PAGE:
• Results from a SQL query (run in SQL mode) are formatted as a table.
  • Results from a SPARQL query display matching IRIs.

In Auto mode, you can override the default rendering using the format dropdown at the far right of the results pane.

For example, strings are rendered as text by default, but if you know the string contains serialized JSON, you can change the rendering to JSON to get syntax highlighting and tree controls. The choices on the format dropdown depend on the type of data returned by your query.

Raw mode always displays plain text, but it is not necessarily the query results exactly as returned from MarkLogic Server. Slight formatting changes are still applied to improve readability. For example, even in Raw mode, an XQuery sequence or JavaScript Sequence displays as line items.

Using the Query Execution History

Each time you modify a query and evaluate it, Query Console saves the contents and time of execution in the Query History. Query Console maintains a separate history for each query.

Query Console adds a history entry for each unique version of a query. If the query text is unchanged between runs or if the changes create a duplicate of an existing history entry for the query, Query Console does not create a new entry.

Query Console saves at most 50 history entries.

To use the query history:

  1. Click the Query History dropdown on the upper right. The history appears, with the most recent runs at the top of the list.

  2. To revert the query to a previous state, click on a history entry. The selected query version is restored in the editor.

To remove a history entry, click the delete (X) button in the upper right corner of the entry.

To close the history dropdown, click on the Query History dropdown again, or simply move the mouse outside the dropdown.

Profiling a Query

You can use Query Console to profile the performance of an XQuery or Server-Side JavaScript query. For XQuery, Query Console profiles your query as if you passed your query to prof:invoke, and then displays a performance report in the results pane.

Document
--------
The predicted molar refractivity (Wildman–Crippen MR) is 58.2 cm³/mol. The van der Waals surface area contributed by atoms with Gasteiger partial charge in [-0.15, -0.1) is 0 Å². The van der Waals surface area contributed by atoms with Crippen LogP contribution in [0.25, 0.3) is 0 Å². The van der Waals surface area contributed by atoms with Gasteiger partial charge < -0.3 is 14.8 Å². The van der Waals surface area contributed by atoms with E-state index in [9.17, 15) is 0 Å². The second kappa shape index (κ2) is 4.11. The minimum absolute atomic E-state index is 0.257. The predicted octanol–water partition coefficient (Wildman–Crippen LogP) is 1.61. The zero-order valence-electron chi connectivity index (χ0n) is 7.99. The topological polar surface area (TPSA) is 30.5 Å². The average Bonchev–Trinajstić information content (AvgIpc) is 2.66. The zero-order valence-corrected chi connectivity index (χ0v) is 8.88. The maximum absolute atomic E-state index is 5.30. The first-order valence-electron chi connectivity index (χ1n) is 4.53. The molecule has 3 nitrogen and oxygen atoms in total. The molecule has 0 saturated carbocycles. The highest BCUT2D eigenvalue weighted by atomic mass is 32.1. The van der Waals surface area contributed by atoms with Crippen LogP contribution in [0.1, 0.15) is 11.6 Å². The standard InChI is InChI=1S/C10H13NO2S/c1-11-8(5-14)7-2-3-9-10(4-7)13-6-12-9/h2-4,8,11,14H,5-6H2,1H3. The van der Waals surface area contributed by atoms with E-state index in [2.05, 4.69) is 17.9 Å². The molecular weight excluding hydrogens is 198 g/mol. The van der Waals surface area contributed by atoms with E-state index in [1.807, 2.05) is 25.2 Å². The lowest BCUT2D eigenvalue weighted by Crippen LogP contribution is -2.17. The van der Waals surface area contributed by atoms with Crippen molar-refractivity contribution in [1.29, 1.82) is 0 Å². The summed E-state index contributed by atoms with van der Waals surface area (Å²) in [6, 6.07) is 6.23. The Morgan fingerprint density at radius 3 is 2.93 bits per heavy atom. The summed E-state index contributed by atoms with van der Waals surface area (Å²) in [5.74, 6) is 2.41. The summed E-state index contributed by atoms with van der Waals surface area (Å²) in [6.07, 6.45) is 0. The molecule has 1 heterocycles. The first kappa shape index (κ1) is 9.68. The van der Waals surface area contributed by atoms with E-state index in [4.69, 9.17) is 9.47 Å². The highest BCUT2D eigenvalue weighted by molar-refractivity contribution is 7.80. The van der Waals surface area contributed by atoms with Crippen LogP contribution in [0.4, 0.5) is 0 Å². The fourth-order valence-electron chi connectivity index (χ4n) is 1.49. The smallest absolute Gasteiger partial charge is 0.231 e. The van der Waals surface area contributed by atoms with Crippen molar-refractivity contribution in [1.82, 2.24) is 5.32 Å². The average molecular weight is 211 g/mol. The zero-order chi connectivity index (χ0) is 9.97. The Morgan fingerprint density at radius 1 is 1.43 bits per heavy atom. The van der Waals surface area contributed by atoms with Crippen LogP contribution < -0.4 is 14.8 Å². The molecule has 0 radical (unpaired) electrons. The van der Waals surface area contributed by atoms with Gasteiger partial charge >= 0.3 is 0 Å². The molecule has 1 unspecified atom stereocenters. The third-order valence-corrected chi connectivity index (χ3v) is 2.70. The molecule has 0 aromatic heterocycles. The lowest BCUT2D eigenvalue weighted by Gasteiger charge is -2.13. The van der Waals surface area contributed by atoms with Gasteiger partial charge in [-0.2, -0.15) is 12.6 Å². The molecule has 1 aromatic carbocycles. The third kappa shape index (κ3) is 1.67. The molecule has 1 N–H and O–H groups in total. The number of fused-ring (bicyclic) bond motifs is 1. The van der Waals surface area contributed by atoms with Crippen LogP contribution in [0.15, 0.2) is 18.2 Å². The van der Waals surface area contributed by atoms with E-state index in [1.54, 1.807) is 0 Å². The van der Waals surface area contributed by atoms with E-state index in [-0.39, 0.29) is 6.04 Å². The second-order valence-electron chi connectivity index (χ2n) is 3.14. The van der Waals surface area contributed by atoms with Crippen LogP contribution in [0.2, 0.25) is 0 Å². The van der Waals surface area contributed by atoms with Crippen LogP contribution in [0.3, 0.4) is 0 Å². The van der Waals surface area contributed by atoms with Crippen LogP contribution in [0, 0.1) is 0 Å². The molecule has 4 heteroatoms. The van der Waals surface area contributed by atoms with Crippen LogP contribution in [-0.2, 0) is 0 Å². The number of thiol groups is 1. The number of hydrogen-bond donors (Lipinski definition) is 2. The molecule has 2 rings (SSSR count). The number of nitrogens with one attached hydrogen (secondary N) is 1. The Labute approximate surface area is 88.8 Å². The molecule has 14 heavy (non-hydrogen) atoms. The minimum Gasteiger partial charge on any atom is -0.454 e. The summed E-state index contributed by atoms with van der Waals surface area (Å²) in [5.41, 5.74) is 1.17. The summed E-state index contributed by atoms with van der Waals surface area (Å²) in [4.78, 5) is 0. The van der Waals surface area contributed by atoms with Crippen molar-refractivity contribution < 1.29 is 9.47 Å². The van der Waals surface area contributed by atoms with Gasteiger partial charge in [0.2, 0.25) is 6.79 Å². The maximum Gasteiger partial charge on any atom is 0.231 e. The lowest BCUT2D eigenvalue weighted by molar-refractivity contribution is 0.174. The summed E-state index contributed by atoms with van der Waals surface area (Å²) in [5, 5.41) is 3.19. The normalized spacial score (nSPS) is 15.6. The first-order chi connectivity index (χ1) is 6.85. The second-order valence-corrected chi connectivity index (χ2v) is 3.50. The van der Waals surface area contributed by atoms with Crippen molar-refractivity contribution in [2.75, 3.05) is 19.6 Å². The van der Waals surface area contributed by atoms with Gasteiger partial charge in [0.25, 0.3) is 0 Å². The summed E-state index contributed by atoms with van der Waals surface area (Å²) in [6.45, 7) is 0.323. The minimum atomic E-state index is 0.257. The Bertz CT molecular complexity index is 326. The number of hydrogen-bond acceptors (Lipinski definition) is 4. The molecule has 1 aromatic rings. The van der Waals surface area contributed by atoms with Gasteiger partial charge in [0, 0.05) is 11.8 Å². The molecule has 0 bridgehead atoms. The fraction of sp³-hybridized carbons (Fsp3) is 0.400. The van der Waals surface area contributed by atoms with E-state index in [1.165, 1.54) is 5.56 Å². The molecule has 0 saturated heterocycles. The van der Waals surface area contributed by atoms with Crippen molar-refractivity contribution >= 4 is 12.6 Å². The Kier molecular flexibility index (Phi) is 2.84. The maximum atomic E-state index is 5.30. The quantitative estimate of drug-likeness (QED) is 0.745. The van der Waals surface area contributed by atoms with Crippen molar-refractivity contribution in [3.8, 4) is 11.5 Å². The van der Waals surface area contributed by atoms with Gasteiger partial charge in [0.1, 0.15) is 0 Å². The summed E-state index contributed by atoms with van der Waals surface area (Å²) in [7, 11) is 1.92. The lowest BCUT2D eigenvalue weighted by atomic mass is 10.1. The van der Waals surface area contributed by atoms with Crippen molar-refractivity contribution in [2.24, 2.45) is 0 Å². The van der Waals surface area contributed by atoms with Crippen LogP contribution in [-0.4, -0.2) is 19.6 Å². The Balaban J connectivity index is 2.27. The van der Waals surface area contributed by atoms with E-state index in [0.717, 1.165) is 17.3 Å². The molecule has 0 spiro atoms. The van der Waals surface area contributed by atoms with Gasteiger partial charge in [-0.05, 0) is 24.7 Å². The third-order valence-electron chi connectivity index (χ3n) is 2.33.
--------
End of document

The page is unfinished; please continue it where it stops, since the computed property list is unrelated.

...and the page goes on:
Profiling must be enabled on an App Server before you can profile a query. It is enabled by default when you create an App Server. For details, see Enabling Profiling on an App Server in the Query Performance and Tuning Guide.

Use the following procedure to profile a query:

  1. Click the Profile tab at the top of the result panel. The profile tab is brought to the front.

  2. Click the Run button to evaluate your query. A profiling report appears. If no profiling report appears, profiling may not be enabled for your App Server.

    In XQuery, your Query Console query appears as the .main module in the profiling report. In JavaScript, your query appears as (program).

  3. Click on a profiling report column header to sort the profiling data by a particular column. Each time you click a column, the order toggles between ascending and descending.
  4. Click on the Result tab to view the output from your query.

When profiling a JavaScript query, you can click on the download icon in the upper right of the profiling report to save your profiling data in format that can be imported into the Profiles tab of the Chrome browser developer tools.

For details on profiling queries and the meaning of the profile report columns, see Profiling Requests to Evaluate Performance in Query Performance and Tuning Guide.

Exploring a Database

Use the Explore feature to browse the contents of a database. To explore a database:

  1. Select a database from the Database dropdown at the top of the current query.
  2. Click Explore, to the right of the Database dropdown. Query Console displays a list of the documents in the selected database in the Explorer. For example:

    For each document in the database, the summary includes the document URI, the type and name of the root node, a link to the document properties, and a link to any collections to which the document belongs.

  3. Optionally, enter a wildcard expression in the search box to filter the list of documents by URI. For more details, see Filtering the Explorer View by URI.

  4. Click on a document URI to explore the document contents and metadata. The content is displayed by default.

  5. Click on one of the metadata categories above the content to explore details about that category. For example, click on Metadata to explore the document's key-value metadata:

  6. Use the forward and back buttons in the upper left of the Explorer to navigate as you drill down into document contents and metadata. For example, to return to the database content summary after clicking on a document's URI, click the back arrow.

  7. To explore the collections or properties of a document from the document list, click the link in the Collections or Properties column.

Filtering the Explorer View by URI

Use the search box on the Explorer tab to explore only a specific document or the documents that match a wildcard expression. The match uses the same semantics as the XQuery function cts:uri-match or the Server-Side JavaScript function cts.uriMatch.